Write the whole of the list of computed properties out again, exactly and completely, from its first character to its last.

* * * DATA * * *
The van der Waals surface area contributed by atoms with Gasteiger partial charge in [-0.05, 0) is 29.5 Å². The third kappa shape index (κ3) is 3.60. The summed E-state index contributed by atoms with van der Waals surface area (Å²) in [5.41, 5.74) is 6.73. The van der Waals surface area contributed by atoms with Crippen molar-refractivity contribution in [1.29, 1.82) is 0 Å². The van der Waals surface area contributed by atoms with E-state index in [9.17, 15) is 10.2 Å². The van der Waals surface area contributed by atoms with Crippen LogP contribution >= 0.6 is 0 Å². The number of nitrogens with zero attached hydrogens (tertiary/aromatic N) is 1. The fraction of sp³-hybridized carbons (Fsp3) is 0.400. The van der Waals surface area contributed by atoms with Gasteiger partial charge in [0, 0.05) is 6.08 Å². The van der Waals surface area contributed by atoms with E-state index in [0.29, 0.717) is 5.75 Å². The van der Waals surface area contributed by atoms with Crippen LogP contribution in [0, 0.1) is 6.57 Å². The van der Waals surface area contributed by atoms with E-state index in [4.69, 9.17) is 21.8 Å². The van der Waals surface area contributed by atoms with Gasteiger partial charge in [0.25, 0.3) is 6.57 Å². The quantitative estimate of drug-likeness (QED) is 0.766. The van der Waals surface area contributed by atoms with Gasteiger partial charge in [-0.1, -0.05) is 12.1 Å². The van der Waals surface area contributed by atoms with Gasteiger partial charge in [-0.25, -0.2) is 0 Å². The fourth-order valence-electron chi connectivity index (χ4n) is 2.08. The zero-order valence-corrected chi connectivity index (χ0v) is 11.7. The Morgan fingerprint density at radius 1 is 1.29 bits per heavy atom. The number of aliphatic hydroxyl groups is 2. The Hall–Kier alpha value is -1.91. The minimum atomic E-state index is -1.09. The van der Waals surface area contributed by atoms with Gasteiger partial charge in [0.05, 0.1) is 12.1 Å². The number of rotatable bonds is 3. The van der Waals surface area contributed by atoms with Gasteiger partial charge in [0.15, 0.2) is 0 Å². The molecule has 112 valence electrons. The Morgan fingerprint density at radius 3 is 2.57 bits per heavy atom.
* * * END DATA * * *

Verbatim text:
The van der Waals surface area contributed by atoms with Gasteiger partial charge in [-0.05, 0) is 29.5 Å². The third kappa shape index (κ3) is 3.60. The summed E-state index contributed by atoms with van der Waals surface area (Å²) in [5.41, 5.74) is 6.73. The van der Waals surface area contributed by atoms with Crippen molar-refractivity contribution in [1.29, 1.82) is 0 Å². The van der Waals surface area contributed by atoms with E-state index in [9.17, 15) is 10.2 Å². The van der Waals surface area contributed by atoms with Crippen LogP contribution >= 0.6 is 0 Å². The number of nitrogens with zero attached hydrogens (tertiary/aromatic N) is 1. The fraction of sp³-hybridized carbons (Fsp3) is 0.400. The van der Waals surface area contributed by atoms with Gasteiger partial charge in [0, 0.05) is 6.08 Å². The van der Waals surface area contributed by atoms with E-state index in [0.29, 0.717) is 5.75 Å². The van der Waals surface area contributed by atoms with Crippen LogP contribution in [0, 0.1) is 6.57 Å². The van der Waals surface area contributed by atoms with E-state index in [4.69, 9.17) is 21.8 Å². The van der Waals surface area contributed by atoms with Gasteiger partial charge in [0.25, 0.3) is 6.57 Å². The quantitative estimate of drug-likeness (QED) is 0.766. The van der Waals surface area contributed by atoms with Gasteiger partial charge in [-0.1, -0.05) is 12.1 Å². The van der Waals surface area contributed by atoms with Gasteiger partial charge in [-0.25, -0.2) is 0 Å². The fourth-order valence-electron chi connectivity index (χ4n) is 2.08. The zero-order valence-corrected chi connectivity index (χ0v) is 11.7. The Morgan fingerprint density at radius 1 is 1.29 bits per heavy atom. The number of aliphatic hydroxyl groups is 2. The Hall–Kier alpha value is -1.91. The minimum atomic E-state index is -1.09. The van der Waals surface area contributed by atoms with Gasteiger partial charge in [0.05, 0.1) is 12.1 Å². The number of rotatable bonds is 3. The van der Waals surface area contributed by atoms with Gasteiger partial charge in [0.15, 0.2) is 0 Å². The molecule has 112 valence electrons. The Morgan fingerprint density at radius 3 is 2.57 bits per heavy atom.